Libertarians (and some fellow travelers) have long been rightly skeptical, or even afraid, of the United Nations. There has been legitimate fear that it was a step towards one-world government, and global democracy with all the redistribution from North to South (i.e., West to third world/developing countries) that it would bring. The UN’s rhetoric is redistributionist and soft-socialist–calling for redistribution of manganese nodule wealth in the sea to poorer nations and other positive rights, such as social security, employment, equal pay for equal work, vacation time, food, housing, medical care and education ((See my posts Bush and the Socialist “Law of the Sea Treaty” and Intellectual Property as Socialistic “Human Rights”.)) The term “human rights” thus has a socialist or leftist tinge, being associated not only with genuine rights, and legitimate procedural or prophylactic/civil rights (i.e. rights that are not natural but that are good fictional standins for limitations on state power), but also socialistic positive welfare rights.
However, international law, and the idea of the UN, is not all bad. International law is less dominated by artificial state legislation and is thus still more rooted in general principles of law–such as the doctrine pacta sunt servanda (agreements are to be respected), and related ideas like territorial integrity. And the idea of a place where nation-states can settle disputes instead of going to war is not all that bad. Further, it seems to me that the danger of a one-world government run by the UN has largely dissipated; the dominant nation-states, especially the US, don’t seem likely to cede their sovereignty to the UN. Instead, the real danger is that under the guise of the UN the US and other militarily powerful states (see Hoppe on why they are) has become the real hegemon. In either case, whether out of fear of loss of sovereignty to a centralizing one-world-government/UN, or to avoid giving the US another tool to impose its will on the world, there are good arguments that the US ought to get out of the UN (see Ron Paul, NeoCon Global Government; Paul has sponsored legislation to withdraw the US from the UN). Again, the chief concern nowadays is not fear of the UN itself but the danger of its being used as a legitimacy-cover for US-led aggression and domination.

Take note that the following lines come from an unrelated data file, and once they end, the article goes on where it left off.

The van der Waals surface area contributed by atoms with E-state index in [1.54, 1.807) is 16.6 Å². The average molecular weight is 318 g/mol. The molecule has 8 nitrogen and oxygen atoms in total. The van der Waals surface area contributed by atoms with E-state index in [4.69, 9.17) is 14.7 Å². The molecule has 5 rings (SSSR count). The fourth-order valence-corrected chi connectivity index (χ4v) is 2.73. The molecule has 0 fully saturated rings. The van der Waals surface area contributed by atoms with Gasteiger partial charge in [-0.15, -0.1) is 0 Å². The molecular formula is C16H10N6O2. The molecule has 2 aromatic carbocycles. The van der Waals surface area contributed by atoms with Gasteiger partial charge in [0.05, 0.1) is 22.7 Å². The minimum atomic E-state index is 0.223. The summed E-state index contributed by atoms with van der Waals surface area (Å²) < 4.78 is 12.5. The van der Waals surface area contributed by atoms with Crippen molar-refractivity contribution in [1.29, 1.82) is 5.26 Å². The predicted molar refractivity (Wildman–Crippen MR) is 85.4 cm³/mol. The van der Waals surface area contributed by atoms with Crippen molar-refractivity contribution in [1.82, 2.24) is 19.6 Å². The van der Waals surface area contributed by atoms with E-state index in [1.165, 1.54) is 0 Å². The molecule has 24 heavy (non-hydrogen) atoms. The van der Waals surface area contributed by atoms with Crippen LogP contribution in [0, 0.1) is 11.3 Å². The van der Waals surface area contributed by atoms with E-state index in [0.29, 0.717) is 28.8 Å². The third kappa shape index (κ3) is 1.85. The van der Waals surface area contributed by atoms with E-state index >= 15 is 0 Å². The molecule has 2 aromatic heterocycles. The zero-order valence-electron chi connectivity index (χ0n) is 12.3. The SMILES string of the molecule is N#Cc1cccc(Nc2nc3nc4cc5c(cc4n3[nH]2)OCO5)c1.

And as noted, one has to be wary of the catch-phrase “human rights” as it can sometimes mean positive welfare rights. But not always. In fact, the UN Human Rights Council has recently opined that denying Internet access or related penalties–via laws such as “three strikes” laws in France and the United Kingdom that boot users off the Internet for repeated copyright infringement, as well as ACTA and the DMCA–can violate human rights to free speech and related rights. In other words, the idea is that Internet access is a human right, and state regulations and laws that impair this are illegitimate.
Now, is Internet access really a human right–or, as we would say, an individual right, or libertarian right? Is free speech even a legitimate human right? No. As Rothbard explains, all human rights are property rights. But in a state legal system, a legal right simply acts as a limitation on state power. For the libertarian, who sees all or most state power as bad precisely because it infringes on real libertarian rights, any limitation on state power, even if it is labeled as a “right” but is really not a genuine libertarian right, is to be welcome. With one exception: that of positive rights, such as a right to food or a job; such “rights,” instead of being limitations on state power, are disguised grants of power to the state: it is then authorized to take from A to provide B with his “right.” But for other negative rights, such as a right to free speech, even though these are not real, independent rights (in libertarian theory, the right to free speech is merely a consequence of the more fundamental right to one’s body), it is still useful to have them seen as limits on the state. Other examples include constitutional and other “rights” that are not really natural rights, but merely “civil” rights, such as the right to due process, rights against double jeopardy, and so on. Any libertarian should favor these “rights” being imposed as limitations on state power.
And so it is with Internet access. There is no doubt that the Internet has become one of the most important weapons against the state, and use of the Internet crucial to survival in the modern world. Anything that restricts the power of states to hamper the Internet or to harm individuals by limiting their access to the Internet is good. And this is why I am not opposed to the UN implicit recognition of Internet access as a human right. (But please, don’t impose a global tax to set up municipal “free” wifi in poor communities around the world!)
Update: See the recent decisions of various local courts and regional and international tribunals in this ASIL International Law in Brief, for a sample of how these courts tend to be better than the policies of the states. See also The UN, International Law, and Nuclear Weapons.